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The top 13 best clipless pedals for enduro riding

In this blog I’m going to give you my take on the best clipless pedals for enduro riding. There are a number of solid picks for people with different riding styles.

Since pedals from the same brand make use of the same clipping mechanism I’ve chosen at least two pedals of each manufacturer. The pedals are either more trail-oriented or more enduro/downhill-oriented. The difference between the two actually differs from brand to brand. From big burly platforms with lots of pins to smaller pinless options, you’ll find them on this list.

The go-to approach to enduro riding when it comes to pedals is simply to provide a larger pedal platform. If you like riding with one foot clipped, the platform helps you re-engage the pedal more easily. Some pedals have enough pins that a certain amount of grip is possible even when not riding clipped in. Usually the back of the platform is engaged only, with just the hardest uphill efforts resulting in the foot connecting with the front of the platform.

Naturally each individual will have her/his own preference when it comes to the clipping mechanism. Of course Shimano’s SPD mechanism is featured alongside others like Time’s ATAC. With such diversity in pedals comes a difference in weight as well. Some of the heaviest pedals are featured here, and you can find all the necessary specifications in a table overview at the end of the article.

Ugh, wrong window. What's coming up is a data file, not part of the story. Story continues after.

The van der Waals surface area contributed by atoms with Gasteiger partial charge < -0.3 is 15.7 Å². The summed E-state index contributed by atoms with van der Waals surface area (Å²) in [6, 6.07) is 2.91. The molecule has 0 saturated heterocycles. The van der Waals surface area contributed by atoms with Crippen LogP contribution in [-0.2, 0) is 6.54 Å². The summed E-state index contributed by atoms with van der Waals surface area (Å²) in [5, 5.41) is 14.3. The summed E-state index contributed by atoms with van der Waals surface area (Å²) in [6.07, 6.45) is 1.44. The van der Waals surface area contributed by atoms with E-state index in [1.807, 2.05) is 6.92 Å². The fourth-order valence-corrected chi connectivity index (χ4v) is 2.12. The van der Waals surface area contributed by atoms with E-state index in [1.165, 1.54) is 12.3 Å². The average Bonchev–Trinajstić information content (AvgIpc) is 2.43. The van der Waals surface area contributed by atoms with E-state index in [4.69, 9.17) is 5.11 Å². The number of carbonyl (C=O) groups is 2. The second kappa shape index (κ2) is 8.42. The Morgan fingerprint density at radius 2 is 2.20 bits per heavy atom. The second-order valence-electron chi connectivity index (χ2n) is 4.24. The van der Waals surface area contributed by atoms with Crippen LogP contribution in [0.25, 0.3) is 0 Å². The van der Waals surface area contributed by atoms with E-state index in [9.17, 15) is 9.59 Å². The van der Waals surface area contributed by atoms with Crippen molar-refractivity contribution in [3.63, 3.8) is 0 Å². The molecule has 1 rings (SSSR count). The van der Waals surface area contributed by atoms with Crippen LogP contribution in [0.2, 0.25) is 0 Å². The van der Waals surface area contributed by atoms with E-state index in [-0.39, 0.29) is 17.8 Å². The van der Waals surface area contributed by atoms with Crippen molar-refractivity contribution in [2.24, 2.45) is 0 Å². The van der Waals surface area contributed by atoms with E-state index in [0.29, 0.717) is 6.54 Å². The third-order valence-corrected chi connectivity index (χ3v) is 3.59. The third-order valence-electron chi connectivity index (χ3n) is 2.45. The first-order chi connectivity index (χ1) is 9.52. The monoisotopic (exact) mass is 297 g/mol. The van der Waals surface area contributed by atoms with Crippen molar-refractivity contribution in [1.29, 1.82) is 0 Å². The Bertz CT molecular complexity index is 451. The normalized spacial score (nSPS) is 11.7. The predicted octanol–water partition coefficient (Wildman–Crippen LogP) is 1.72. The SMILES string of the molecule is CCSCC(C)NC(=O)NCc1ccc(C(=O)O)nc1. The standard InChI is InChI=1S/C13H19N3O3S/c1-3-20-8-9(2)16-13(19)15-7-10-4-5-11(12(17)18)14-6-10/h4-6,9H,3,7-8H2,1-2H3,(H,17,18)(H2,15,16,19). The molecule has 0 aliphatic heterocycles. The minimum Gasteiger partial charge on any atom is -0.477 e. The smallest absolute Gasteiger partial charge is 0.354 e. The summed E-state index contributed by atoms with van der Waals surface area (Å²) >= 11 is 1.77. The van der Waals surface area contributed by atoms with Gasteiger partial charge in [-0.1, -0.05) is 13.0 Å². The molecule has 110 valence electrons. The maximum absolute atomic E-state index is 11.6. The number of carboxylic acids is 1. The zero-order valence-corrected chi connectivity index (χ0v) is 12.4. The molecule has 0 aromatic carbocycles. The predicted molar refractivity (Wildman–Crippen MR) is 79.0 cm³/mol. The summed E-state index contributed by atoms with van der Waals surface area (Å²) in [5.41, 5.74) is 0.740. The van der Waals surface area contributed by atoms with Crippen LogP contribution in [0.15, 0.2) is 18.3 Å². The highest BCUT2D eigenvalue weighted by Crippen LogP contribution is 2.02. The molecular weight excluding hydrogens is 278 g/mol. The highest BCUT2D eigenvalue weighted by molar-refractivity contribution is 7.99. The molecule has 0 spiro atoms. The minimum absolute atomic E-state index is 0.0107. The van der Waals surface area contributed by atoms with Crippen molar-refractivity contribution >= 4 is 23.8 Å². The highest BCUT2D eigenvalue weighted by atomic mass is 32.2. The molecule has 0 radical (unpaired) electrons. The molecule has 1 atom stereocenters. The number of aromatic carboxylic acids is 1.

And with that out of the way, let’s head over to the list of the best clipless pedals for enduro riding.

Shimano Deore XT PD-M8120

Shimano Deore XT PD-M8120
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The Shimano Deore XT PD-M8120 sets a benchmark in terms of value-for-money. Not as expensive as the XTR, but basically offering all the tried-and-true functionality you’ll ever be going to need from a clipless pedal for trail riding.

Shimano pedals are known for their bearing quality and longevity, with low service intervals and excellent riding quality offering many miles without worry. A dual cup-and-cone style setup is specific to the Shimano brand, and as far as longevity is concerned I don’t know any difference.

The XT pedals are slightly heavier than the XTR at 438 vs 398 grams, and also have a slightly larger stack height of 16.2 mm vs 15.4 mm. Those two figures alone aren’t enough in my opinion to make up for the difference in price. Especially considering the fact that the platform and SPD mechanism itself is almost similar.

This means that both pedals offer the extremely user-friendly SPD cleat mechanism. When attached they offer a snug feel with minimal float of 4 degrees, and reasonable release tension at 13 degrees. This is good for those people who want a super consistent pedal feeling and maximum energy transfer.